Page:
The Wharton School of the University of Pennsylvania study is set to reveal President Biden’s reconciliation package will not be free, even though Joe Biden claims it would cost “zero” dollars.
Reportedly, the study estimates the legislation’s net cost will burden taxpayers with $2.42 trillion extra in debt.
Punchbowl News reported if the package’s provisions became permanent, it “would increase new spending by $3.98 trillion,” and American taxpayers would incur $1.56 trillion in new taxes.
The package is expected to cost taxpayers $1.87 trillion with $1.56 trillion extra in taxes to American workers and families within a ten-year window.
Likely, the Biden package estimate will turn lawmakers heads; some are pushing for the Congressional Budget Office (CBO) to score the legislation before the vote on the measure this week.
“Moderate” Democrats are particularly interested in the scoring of the legislation. Members of Blue Dog Coalition have requested a hold on the passage of the legislation “until we have had a chance to review these scores which provide the true cost of the legislation.”
“I believe that we need to take a vote on the infrastructure bill as soon as possible. And I think when it comes to the BBB, we need to have some time to be able to review it — the CBO and JCT tables — to understand how much spending and how much revenue is in the package,” stated Rep. Stephanie Murphy (D-FL) on Wednesday, all while she is facing a tough re-election race in 2022.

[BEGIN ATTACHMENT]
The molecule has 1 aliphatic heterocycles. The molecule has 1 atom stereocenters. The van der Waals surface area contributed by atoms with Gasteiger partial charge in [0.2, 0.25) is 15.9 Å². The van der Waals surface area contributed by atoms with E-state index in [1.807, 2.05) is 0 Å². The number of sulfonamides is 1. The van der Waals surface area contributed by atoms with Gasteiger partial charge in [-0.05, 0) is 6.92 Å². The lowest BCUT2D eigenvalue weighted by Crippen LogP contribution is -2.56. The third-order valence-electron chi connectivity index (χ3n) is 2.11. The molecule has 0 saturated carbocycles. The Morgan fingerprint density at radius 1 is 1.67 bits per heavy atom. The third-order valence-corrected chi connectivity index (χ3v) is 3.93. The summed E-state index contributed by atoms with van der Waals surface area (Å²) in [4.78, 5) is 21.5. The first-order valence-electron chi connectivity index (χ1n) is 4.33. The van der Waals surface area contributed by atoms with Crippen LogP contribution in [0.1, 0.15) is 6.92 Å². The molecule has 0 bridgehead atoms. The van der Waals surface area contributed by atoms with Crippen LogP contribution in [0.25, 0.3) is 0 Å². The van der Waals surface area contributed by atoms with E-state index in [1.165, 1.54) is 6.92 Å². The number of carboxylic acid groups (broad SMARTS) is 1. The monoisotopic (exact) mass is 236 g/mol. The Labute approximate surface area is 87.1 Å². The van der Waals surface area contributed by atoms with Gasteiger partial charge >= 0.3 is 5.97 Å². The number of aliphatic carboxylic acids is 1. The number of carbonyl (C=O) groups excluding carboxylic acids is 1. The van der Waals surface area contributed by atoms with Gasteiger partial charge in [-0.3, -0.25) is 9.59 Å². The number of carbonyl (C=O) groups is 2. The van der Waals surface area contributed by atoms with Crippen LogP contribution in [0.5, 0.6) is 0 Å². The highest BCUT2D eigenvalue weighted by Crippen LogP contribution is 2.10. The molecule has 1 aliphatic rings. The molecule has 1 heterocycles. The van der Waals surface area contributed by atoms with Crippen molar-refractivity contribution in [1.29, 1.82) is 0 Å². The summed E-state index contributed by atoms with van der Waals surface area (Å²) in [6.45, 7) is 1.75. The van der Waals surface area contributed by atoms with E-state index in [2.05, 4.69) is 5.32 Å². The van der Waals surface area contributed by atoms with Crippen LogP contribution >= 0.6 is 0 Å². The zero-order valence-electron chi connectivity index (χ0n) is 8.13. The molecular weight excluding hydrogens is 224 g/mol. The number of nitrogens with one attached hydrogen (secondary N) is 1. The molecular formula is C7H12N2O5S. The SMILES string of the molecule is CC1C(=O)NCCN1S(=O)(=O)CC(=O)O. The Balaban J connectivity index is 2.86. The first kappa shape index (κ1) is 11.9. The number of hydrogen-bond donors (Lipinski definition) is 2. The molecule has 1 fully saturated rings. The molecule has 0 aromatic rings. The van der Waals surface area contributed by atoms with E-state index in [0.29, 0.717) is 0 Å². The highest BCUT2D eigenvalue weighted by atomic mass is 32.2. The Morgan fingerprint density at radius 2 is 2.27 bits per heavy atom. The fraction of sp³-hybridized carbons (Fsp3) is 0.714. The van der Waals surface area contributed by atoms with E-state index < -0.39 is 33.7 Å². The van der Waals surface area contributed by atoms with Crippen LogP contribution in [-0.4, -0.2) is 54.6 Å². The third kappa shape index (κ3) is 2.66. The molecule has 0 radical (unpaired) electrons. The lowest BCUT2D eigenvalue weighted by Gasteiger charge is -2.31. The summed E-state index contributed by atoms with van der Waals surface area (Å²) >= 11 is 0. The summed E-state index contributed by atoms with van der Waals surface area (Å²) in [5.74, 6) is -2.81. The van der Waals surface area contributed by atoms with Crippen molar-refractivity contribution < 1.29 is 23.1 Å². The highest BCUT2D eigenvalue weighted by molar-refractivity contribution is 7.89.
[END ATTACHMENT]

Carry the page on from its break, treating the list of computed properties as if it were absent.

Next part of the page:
“And there needs to be some level of understanding as to whether or not this bill as written can survive the Senate procedural process,” she added.
The White House has claimed more than once; the legislation would cost nothing.
The Washington Post reported on September 28, Biden claimed his package would cost zero dollars. “We talk about price tags. It is zero price tag on the debt. We’re paying — we’re going to pay for everything we spend,” Biden said:
A reporter questioned the White House about Biden’s claim in October.” Does the president still believe that Build Back Better will not add a dime to the national debt?” the reporter asked Psaki in a briefing.
“Correct. It won’t,” Psaki claimed.
“Why should Americans believe that?” the reporter asked.
“Because it won’t,” Psaki said flatly.